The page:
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Teenage Heartbreak

Love. Small word but a huge concept. For centuries this word has been inspected, written about, and researched all around the world. Teenage love is probably one of the purest forms of love known to humankind; careless rides around the town, butterflies in the stomach, sneaking out at night - seems exciting, huh? This childish drive first relationships often don’t end in “happily ever after”. Then, in a fraction of a moment, the world is crushed to our feet and the idea of love seems to be ruined forever. We start looking for coping mechanisms to deal with the pain, overthinking the situation, and all the ways we could prevent this from happening. The ongoing cycle of terrible heartbreak begins, just to put us back to our feet again.

Artwork by Irinka Iashvili


Ever wondered if love is just poetry, far away from reality? Well, for the naked eye, love is just another concept poets write about, and being heartbroken is not the end of the world, but changes in our body that occur during this process contradict the aforementioned. To find out more, I interviewed one of the biology teachers at GZAAT - Malkhaz Makashvili.

(I)-interviewer, (M)-Malkhaz Makashvili

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(I)-Hello, Mr. Malkhaz, thank you for agreeing to this interview. Are there any changes in the human body whenever a person is in love? After a heartbreak?

(M)-Hello, Anastasia! Being in love, as well as heartbreak, both are stressors for organisms. The word “stressor” does not mean negative agent, but rather any stimulus (external or internal) which generates specific changes in the body. The brain responds to the stressor by so-called “Fight or flight reaction” (FFR) - changing the action of the nervous and endocrine system. Hormones released during FFR are so-called catecholamines. They are released from the adrenal gland. FFR is directed to adaptation to the stressor to keep the body in balance.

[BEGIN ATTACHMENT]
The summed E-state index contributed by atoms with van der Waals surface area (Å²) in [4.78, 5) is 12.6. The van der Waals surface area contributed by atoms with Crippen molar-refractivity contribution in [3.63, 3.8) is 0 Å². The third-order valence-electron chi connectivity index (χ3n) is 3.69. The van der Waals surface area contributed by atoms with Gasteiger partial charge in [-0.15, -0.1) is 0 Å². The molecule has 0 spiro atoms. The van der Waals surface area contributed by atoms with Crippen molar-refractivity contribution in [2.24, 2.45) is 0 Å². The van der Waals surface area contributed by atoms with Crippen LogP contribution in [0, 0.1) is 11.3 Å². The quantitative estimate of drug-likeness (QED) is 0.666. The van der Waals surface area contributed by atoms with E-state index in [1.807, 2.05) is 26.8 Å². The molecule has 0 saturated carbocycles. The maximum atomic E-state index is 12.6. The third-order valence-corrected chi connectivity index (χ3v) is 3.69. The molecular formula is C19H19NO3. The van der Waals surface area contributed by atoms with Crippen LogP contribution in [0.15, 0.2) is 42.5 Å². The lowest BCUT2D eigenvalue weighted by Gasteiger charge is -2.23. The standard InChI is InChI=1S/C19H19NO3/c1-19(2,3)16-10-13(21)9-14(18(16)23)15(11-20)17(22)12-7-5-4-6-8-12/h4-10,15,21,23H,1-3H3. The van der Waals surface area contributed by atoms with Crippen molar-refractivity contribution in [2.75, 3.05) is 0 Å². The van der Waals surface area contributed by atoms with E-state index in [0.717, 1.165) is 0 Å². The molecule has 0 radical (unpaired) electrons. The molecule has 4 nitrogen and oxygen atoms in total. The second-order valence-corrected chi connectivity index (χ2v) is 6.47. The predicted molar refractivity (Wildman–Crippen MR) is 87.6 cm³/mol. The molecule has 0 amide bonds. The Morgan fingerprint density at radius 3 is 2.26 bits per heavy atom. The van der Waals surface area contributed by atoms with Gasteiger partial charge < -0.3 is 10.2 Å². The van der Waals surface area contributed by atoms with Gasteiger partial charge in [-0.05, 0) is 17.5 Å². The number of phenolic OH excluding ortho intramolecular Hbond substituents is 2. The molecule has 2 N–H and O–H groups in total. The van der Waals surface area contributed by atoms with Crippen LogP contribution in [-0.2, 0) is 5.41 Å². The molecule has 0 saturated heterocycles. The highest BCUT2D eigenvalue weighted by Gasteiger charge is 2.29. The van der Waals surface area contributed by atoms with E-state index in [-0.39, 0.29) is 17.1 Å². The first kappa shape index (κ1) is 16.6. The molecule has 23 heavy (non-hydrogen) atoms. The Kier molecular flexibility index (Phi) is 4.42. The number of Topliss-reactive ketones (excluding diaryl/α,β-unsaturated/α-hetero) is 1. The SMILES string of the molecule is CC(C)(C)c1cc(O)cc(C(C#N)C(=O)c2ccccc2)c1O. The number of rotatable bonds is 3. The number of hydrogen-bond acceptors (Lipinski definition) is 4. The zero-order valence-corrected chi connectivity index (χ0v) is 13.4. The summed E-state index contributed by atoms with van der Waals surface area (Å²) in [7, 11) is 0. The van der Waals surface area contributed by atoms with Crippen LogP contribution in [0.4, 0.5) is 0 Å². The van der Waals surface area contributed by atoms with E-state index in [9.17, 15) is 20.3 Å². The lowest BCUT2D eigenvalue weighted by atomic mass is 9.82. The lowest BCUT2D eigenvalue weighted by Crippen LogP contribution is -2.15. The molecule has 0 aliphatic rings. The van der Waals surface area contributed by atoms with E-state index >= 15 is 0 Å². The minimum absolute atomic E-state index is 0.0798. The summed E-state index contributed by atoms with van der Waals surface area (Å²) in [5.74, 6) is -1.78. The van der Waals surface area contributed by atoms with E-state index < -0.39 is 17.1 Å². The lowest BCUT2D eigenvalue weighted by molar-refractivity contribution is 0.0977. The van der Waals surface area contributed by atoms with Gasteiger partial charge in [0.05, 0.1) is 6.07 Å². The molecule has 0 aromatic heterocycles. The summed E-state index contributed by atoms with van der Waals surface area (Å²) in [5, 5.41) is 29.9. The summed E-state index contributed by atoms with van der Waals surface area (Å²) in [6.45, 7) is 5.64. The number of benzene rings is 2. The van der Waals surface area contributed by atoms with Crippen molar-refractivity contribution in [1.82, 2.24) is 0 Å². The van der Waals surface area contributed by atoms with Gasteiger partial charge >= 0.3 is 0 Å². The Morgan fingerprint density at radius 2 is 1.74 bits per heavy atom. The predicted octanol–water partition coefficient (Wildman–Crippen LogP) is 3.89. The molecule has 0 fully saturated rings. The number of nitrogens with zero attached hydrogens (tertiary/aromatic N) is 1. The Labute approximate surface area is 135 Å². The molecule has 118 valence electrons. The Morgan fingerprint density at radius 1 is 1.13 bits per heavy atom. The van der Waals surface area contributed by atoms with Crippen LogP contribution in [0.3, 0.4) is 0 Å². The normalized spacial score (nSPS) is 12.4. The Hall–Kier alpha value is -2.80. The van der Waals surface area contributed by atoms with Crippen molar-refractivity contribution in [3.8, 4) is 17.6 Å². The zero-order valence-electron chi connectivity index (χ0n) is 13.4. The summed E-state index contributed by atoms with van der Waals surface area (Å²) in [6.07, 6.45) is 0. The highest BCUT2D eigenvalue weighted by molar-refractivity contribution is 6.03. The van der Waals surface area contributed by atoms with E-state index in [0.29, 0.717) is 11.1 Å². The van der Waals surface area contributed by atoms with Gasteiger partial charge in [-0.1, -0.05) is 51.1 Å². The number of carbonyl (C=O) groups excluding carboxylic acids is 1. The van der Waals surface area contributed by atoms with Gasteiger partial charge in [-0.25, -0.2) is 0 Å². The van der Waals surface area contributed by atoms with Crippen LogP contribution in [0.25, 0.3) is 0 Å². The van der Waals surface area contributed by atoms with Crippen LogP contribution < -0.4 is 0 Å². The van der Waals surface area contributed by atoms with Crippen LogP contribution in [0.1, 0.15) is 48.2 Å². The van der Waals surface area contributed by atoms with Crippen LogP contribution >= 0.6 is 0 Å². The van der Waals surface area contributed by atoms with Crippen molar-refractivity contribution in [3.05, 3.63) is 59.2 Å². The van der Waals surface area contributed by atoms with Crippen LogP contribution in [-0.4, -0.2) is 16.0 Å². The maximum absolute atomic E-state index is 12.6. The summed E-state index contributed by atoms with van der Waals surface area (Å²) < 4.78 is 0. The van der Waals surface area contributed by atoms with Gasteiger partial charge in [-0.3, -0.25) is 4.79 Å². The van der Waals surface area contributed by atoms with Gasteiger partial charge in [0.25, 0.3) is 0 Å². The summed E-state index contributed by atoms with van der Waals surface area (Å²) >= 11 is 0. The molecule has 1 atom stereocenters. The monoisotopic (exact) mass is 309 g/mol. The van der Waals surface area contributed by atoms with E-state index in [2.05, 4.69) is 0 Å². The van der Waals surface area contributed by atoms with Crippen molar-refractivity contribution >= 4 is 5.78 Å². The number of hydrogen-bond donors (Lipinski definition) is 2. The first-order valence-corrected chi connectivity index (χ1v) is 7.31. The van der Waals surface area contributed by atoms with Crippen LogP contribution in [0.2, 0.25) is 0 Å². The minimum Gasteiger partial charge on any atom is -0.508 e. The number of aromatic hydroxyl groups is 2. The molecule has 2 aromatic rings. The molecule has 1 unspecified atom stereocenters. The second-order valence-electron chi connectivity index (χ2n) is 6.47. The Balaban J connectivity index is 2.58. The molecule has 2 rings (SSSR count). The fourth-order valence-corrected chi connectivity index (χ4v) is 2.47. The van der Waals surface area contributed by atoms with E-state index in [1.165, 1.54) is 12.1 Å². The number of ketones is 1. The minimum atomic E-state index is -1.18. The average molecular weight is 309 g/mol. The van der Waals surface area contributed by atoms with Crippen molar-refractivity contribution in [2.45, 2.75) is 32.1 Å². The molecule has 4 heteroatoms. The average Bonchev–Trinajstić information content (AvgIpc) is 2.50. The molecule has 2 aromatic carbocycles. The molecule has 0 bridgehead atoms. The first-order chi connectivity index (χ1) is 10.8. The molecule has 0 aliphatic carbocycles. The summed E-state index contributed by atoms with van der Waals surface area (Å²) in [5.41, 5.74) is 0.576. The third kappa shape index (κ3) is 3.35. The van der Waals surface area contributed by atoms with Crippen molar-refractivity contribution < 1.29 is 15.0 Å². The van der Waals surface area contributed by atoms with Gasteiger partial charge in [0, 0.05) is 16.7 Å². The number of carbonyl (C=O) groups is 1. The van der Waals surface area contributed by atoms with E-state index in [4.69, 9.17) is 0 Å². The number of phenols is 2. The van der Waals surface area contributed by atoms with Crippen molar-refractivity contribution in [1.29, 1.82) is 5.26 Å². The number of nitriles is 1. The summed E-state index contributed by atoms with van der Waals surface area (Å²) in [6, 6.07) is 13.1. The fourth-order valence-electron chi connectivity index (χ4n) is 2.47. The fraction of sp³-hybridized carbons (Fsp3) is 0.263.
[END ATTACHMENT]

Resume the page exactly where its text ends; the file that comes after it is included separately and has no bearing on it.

(I)-Can a heartbreak grow into some medical condition?

(M)-Long-lasting FFR, for example. Long-lasting grief after heartbreak may lead to undesirable changes, such as physical exhaustion, depression, social isolation. Treatment, in this case, depends on the severity of symptoms and may vary from medication to psychological aid.

(I)-Is heartbreak different for adults and teenagers biologically?

(M)-Teenagers and adults have different experiences in being in love and their understanding of what it means is different as well. Kids and adults differ in their reactions to heartbreak, separation from a partner, and divorce.

(I)- Can the effects of love be compared to drugs or medication?

(M)-The effect of love is comparable to the action of some drugs, which can generate positive emotions. However, love is not only emotion but a serious complex of feelings and conscious and long-lasting connection to the subject of love.

Regardless of age, heartbreak is something all of us experience. From losing the loved one to crying after a romantic movie you just watched, sadness is not something you should hide. Bringing awareness to this feeling and normalizing it is one of the effective ways to prevent heartbreak from becoming a serious issue. After all, relationships end, people come and go, the best you can do is to breathe and restart. Now grab some ice cream and turn on your favorite rom-com. Maybe they weren’t even worth it anyway. :)



Edited by Mariam Begiashvili

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